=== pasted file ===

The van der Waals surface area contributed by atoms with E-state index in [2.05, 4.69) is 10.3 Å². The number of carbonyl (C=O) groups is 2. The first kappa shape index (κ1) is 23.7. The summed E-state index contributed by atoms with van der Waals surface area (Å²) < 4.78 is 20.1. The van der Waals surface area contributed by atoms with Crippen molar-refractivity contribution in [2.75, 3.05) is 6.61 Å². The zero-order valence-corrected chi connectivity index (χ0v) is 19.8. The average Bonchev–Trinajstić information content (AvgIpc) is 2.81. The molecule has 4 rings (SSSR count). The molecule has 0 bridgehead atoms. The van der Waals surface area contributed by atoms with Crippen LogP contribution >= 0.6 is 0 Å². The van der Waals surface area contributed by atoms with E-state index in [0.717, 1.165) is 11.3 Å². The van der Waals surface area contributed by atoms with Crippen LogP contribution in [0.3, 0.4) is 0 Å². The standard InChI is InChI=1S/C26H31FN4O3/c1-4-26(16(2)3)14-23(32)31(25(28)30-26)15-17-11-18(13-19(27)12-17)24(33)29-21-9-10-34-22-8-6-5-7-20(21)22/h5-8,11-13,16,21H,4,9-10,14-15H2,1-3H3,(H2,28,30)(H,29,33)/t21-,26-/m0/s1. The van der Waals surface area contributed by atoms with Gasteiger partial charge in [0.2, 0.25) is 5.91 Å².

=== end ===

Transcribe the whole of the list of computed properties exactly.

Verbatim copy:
The van der Waals surface area contributed by atoms with E-state index in [2.05, 4.69) is 10.3 Å². The number of carbonyl (C=O) groups is 2. The first kappa shape index (κ1) is 23.7. The summed E-state index contributed by atoms with van der Waals surface area (Å²) < 4.78 is 20.1. The van der Waals surface area contributed by atoms with Crippen molar-refractivity contribution in [2.75, 3.05) is 6.61 Å². The zero-order valence-corrected chi connectivity index (χ0v) is 19.8. The average Bonchev–Trinajstić information content (AvgIpc) is 2.81. The molecule has 4 rings (SSSR count). The molecule has 0 bridgehead atoms. The van der Waals surface area contributed by atoms with Crippen LogP contribution >= 0.6 is 0 Å². The van der Waals surface area contributed by atoms with E-state index in [0.717, 1.165) is 11.3 Å². The van der Waals surface area contributed by atoms with Crippen LogP contribution in [0.3, 0.4) is 0 Å². The standard InChI is InChI=1S/C26H31FN4O3/c1-4-26(16(2)3)14-23(32)31(25(28)30-26)15-17-11-18(13-19(27)12-17)24(33)29-21-9-10-34-22-8-6-5-7-20(21)22/h5-8,11-13,16,21H,4,9-10,14-15H2,1-3H3,(H2,28,30)(H,29,33)/t21-,26-/m0/s1. The van der Waals surface area contributed by atoms with Gasteiger partial charge in [0.2, 0.25) is 5.91 Å².